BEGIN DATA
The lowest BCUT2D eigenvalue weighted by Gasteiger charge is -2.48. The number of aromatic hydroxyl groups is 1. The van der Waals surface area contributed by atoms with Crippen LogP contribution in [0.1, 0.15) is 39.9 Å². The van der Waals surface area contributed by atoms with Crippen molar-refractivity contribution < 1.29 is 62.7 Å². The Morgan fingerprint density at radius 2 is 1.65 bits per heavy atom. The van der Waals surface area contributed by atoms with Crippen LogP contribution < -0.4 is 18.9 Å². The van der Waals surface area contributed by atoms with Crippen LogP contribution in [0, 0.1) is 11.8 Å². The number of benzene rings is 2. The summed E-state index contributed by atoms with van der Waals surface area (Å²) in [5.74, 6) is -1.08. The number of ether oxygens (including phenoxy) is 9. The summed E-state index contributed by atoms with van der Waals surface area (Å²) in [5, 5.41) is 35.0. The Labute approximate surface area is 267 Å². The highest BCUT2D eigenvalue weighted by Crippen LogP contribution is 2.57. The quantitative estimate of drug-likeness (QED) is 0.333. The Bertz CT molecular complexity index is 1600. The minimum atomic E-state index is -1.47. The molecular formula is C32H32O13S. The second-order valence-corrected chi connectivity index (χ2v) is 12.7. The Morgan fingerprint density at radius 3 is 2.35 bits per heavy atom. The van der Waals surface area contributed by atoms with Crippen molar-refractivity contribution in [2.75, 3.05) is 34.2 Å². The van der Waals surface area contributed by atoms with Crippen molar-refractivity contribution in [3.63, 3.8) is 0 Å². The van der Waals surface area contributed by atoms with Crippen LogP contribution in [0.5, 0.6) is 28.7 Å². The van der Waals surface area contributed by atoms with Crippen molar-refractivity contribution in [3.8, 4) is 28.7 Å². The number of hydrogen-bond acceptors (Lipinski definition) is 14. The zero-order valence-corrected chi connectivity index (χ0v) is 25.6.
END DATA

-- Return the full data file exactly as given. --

The lowest BCUT2D eigenvalue weighted by Gasteiger charge is -2.48. The number of aromatic hydroxyl groups is 1. The van der Waals surface area contributed by atoms with Crippen LogP contribution in [0.1, 0.15) is 39.9 Å². The van der Waals surface area contributed by atoms with Crippen molar-refractivity contribution < 1.29 is 62.7 Å². The Morgan fingerprint density at radius 2 is 1.65 bits per heavy atom. The van der Waals surface area contributed by atoms with Crippen LogP contribution < -0.4 is 18.9 Å². The van der Waals surface area contributed by atoms with Crippen LogP contribution in [0, 0.1) is 11.8 Å². The number of benzene rings is 2. The summed E-state index contributed by atoms with van der Waals surface area (Å²) in [5.74, 6) is -1.08. The number of ether oxygens (including phenoxy) is 9. The summed E-state index contributed by atoms with van der Waals surface area (Å²) in [5, 5.41) is 35.0. The Labute approximate surface area is 267 Å². The highest BCUT2D eigenvalue weighted by Crippen LogP contribution is 2.57. The quantitative estimate of drug-likeness (QED) is 0.333. The Bertz CT molecular complexity index is 1600. The minimum atomic E-state index is -1.47. The molecular formula is C32H32O13S. The second-order valence-corrected chi connectivity index (χ2v) is 12.7. The Morgan fingerprint density at radius 3 is 2.35 bits per heavy atom. The van der Waals surface area contributed by atoms with Crippen molar-refractivity contribution in [2.75, 3.05) is 34.2 Å². The van der Waals surface area contributed by atoms with Crippen molar-refractivity contribution in [3.63, 3.8) is 0 Å². The van der Waals surface area contributed by atoms with Crippen LogP contribution in [0.5, 0.6) is 28.7 Å². The van der Waals surface area contributed by atoms with Crippen molar-refractivity contribution in [3.8, 4) is 28.7 Å². The number of hydrogen-bond acceptors (Lipinski definition) is 14. The zero-order valence-corrected chi connectivity index (χ0v) is 25.6.